Minnesotans are well acquainted with the regulars of Midwest farmland—from cattle to goats, even the occasional bison. At hobby farm Clear Spring Farm things get a bit more exotic. Rancher Melodee Smith is a pioneer in raising an unlikely animal—yak. These longhaired creatures are known for their wool, but also their meat. This Sunday, guests can join Smith at the ranch for a unique yak dining experience.
Hosting the event is Outstanding in the Field, an organization dedicated to bringing diners to events at farms, ranches, and vineyards throughout the United States. Each long table dinner utilizes ingredients from local farmers, chefs, and cheese artisans with the purpose of fostering conversations about food and community.
Developing the menu for the night is chef Steve Hess of Libertine. His familiarity with unusual cuts has prepared him for the unordinary culinary challenge. Guests can expect Mexican inspired fare featuring yak and other local flavors.
Rancher Melodee Smith and Chef Steve Hess gave us an inside look at the upcoming event:
What will the event be like?
Melodee: Outstanding in the Field has only one dinner planned in Minnesota and we feel honored and privileged to host the event. It helps market our wonderful yak meat and wool they produce. Plus, we love sharing our beautiful farm with guests.
Steve: Outstanding in the Field travels across the country and picks chefs from each state to do an event relating to a farm, vineyard, whatever is best for the area. This year they picked yak because Minnesota has one of the largest yak herds. Clear Spring butchers one yak each year, but they are mainly used for their fur. They have an incredibly soft under-fur. They are big furry looking animals with prehistoric looking horns. I wanted to do the event because serving dinner to 150 people in the middle of nowhere is a challenge. And I love working with local farmers and driving all over the place to find our produce—we’ve gone from everywhere from Red Wing to Alexandria.
How did you get involved working with yak?
Melodee: We started raising yak in 2012. We wanted an animal that was unique, beautiful, easily trained, profitable, and most importantly…edible! Yak fit the bill on every level. They produce exotic fiber that is processed into luxurious yarn. Their meat is incredibly healthy with less bad fat and cholesterol than traditional beef. Also, it’s higher in protein and has fewer calories. The flavor would best be described as comparable to high quality grass fed beef, delicate with no gaminess.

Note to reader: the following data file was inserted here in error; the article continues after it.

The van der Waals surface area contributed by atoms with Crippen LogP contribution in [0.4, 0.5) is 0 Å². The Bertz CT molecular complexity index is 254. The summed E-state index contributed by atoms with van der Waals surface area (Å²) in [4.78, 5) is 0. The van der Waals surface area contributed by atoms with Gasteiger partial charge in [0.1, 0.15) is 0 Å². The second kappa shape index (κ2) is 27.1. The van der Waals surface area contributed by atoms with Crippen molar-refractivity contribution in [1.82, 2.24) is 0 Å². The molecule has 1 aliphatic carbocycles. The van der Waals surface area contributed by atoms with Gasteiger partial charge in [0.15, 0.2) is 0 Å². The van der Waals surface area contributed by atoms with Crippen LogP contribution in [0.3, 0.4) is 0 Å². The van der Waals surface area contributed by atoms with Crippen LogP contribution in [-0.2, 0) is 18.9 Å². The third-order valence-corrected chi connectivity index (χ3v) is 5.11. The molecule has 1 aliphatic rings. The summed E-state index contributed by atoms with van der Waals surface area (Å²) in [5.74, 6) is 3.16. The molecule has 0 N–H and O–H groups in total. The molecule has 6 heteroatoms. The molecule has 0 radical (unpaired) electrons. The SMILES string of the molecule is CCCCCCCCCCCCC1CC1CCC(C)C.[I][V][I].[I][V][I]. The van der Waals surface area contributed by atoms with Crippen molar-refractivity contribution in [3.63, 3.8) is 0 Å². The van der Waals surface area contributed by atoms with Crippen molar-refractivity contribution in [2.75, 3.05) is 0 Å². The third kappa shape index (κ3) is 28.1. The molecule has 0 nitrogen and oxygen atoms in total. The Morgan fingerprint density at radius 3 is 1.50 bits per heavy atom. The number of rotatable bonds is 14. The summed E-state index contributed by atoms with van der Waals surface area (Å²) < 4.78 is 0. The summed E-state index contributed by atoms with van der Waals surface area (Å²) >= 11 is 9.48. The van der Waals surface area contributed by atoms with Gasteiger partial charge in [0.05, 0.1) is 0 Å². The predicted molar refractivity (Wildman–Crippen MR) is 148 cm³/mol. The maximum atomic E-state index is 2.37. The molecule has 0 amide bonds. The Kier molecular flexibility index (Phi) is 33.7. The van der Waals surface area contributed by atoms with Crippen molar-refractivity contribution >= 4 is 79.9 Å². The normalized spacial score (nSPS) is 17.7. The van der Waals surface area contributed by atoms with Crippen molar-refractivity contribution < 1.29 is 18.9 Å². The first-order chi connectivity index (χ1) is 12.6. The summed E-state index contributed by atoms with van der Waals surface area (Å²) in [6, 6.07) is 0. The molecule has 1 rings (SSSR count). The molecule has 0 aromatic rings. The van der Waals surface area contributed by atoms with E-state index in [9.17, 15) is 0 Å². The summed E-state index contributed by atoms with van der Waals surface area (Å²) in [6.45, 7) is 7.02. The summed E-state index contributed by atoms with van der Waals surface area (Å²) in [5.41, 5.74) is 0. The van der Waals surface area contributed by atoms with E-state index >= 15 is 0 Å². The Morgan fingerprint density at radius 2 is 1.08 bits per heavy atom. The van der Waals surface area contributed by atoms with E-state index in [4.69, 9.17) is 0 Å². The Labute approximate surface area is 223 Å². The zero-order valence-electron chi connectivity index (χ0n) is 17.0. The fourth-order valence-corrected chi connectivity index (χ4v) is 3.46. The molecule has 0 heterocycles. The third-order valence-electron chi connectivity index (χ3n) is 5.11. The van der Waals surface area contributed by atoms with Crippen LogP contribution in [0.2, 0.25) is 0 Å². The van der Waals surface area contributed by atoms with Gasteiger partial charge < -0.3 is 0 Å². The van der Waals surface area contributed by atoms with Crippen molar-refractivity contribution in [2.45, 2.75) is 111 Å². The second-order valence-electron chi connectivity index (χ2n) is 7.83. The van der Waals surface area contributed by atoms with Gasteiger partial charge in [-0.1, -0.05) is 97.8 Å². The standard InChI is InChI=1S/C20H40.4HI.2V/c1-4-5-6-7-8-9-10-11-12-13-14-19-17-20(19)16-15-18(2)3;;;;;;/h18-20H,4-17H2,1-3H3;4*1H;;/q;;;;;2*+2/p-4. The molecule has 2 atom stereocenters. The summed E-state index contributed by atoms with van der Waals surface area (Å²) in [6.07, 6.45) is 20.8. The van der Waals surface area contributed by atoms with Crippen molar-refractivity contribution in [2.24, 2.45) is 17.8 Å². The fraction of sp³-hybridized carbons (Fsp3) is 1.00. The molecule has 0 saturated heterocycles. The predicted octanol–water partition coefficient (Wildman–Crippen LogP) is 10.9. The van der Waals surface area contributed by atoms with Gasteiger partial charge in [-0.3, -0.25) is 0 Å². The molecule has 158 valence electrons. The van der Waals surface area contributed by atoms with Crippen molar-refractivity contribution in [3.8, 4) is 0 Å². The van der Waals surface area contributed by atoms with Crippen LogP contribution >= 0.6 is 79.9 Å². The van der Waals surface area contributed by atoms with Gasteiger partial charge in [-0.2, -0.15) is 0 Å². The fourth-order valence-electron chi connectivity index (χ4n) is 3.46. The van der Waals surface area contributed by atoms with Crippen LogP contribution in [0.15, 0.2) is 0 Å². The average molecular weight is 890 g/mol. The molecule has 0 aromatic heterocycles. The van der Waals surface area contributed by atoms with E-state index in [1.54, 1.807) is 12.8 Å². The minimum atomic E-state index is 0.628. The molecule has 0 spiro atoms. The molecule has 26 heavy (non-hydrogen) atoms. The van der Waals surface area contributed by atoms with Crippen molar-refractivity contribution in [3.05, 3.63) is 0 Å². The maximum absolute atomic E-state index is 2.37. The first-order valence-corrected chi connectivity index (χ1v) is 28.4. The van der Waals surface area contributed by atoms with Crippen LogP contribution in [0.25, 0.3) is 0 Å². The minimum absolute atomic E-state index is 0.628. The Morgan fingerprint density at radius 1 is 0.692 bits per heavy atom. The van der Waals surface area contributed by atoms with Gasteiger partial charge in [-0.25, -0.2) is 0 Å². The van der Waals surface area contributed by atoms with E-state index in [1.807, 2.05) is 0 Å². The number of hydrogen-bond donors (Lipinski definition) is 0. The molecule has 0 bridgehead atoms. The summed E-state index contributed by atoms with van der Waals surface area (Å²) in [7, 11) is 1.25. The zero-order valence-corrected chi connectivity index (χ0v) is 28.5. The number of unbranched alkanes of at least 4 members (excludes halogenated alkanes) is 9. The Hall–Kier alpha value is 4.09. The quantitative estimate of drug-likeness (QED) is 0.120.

Steve: Over at Libertine we like to use whole animals, with more of a butcher style cut. We use unusual types of meat. I am not a master at yak cookery, but I don’t think anyone is.
How do you prepare yak, compared to other meats?
Melodee: One can prepare yak in a variety of ways. Because of the leanness, less is more with seasonings. Steaks are best prepared with just salt and pepper and grilled to rare or medium rare. Ground yak is delightful to use for grilled burgers, meatballs, taco meat, and spaghetti sauce. Roasts are bursting with juicy flavor. One can use a crock-pot, pressure cooker or conventional oven to produce mouth watering, tender meat that melts in your mouth.
Steve: It has a rich flavor similar to bison or beef. We are doing a Mexican style dinner with sausage, crema, and queso fresco. The goal is to use as many local ingredients as possible. We are also doing a smoked chicken from a farm down in Red Wing and we are getting a lot of vegetables from Tangletown Farms in Minneapolis.
What drinks pair well with yak?
Melodee: Probably a red wine that pairs well with grass fed beef would work wonderfully.
Steve: I am not much of a mixologist, but the wine is going to be from one of Outstanding in the Field’s partnering vineyards, and we are also doing a beer based Bloody Mary. Adam Gorski of La Belle Vie will be bartending the event.
What: Outstanding in the Field Dinner
When: Sunday, August 2
Where: Clear Spring Farm, 331139 County 7 Blvd, Welch MN 55089